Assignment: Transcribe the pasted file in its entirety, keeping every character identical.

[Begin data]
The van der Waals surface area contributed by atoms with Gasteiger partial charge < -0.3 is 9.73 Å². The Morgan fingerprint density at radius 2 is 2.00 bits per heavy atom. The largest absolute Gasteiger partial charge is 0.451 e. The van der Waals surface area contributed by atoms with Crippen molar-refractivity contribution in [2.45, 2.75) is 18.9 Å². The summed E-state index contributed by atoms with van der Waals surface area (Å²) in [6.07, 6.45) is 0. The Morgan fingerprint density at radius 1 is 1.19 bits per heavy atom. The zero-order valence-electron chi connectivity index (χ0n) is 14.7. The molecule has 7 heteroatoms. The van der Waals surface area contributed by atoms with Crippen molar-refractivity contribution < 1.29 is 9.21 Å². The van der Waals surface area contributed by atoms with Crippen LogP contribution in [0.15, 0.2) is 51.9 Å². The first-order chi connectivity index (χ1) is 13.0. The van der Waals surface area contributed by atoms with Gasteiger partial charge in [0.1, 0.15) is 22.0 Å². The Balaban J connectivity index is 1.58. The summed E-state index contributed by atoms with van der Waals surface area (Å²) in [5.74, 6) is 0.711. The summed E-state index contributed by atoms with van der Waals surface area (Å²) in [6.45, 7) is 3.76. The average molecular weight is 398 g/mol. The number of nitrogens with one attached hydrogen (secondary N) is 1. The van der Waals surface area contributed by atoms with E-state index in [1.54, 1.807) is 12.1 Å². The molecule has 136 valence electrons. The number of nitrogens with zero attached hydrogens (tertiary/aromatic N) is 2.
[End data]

The van der Waals surface area contributed by atoms with Gasteiger partial charge < -0.3 is 9.73 Å². The Morgan fingerprint density at radius 2 is 2.00 bits per heavy atom. The largest absolute Gasteiger partial charge is 0.451 e. The van der Waals surface area contributed by atoms with Crippen molar-refractivity contribution in [2.45, 2.75) is 18.9 Å². The summed E-state index contributed by atoms with van der Waals surface area (Å²) in [6.07, 6.45) is 0. The Morgan fingerprint density at radius 1 is 1.19 bits per heavy atom. The zero-order valence-electron chi connectivity index (χ0n) is 14.7. The molecule has 7 heteroatoms. The van der Waals surface area contributed by atoms with Crippen molar-refractivity contribution < 1.29 is 9.21 Å². The van der Waals surface area contributed by atoms with Crippen LogP contribution in [0.15, 0.2) is 51.9 Å². The first-order chi connectivity index (χ1) is 13.0. The van der Waals surface area contributed by atoms with Gasteiger partial charge in [0.1, 0.15) is 22.0 Å². The Balaban J connectivity index is 1.58. The summed E-state index contributed by atoms with van der Waals surface area (Å²) in [5.74, 6) is 0.711. The summed E-state index contributed by atoms with van der Waals surface area (Å²) in [6.45, 7) is 3.76. The average molecular weight is 398 g/mol. The number of nitrogens with one attached hydrogen (secondary N) is 1. The van der Waals surface area contributed by atoms with E-state index in [1.54, 1.807) is 12.1 Å². The molecule has 136 valence electrons. The number of nitrogens with zero attached hydrogens (tertiary/aromatic N) is 2.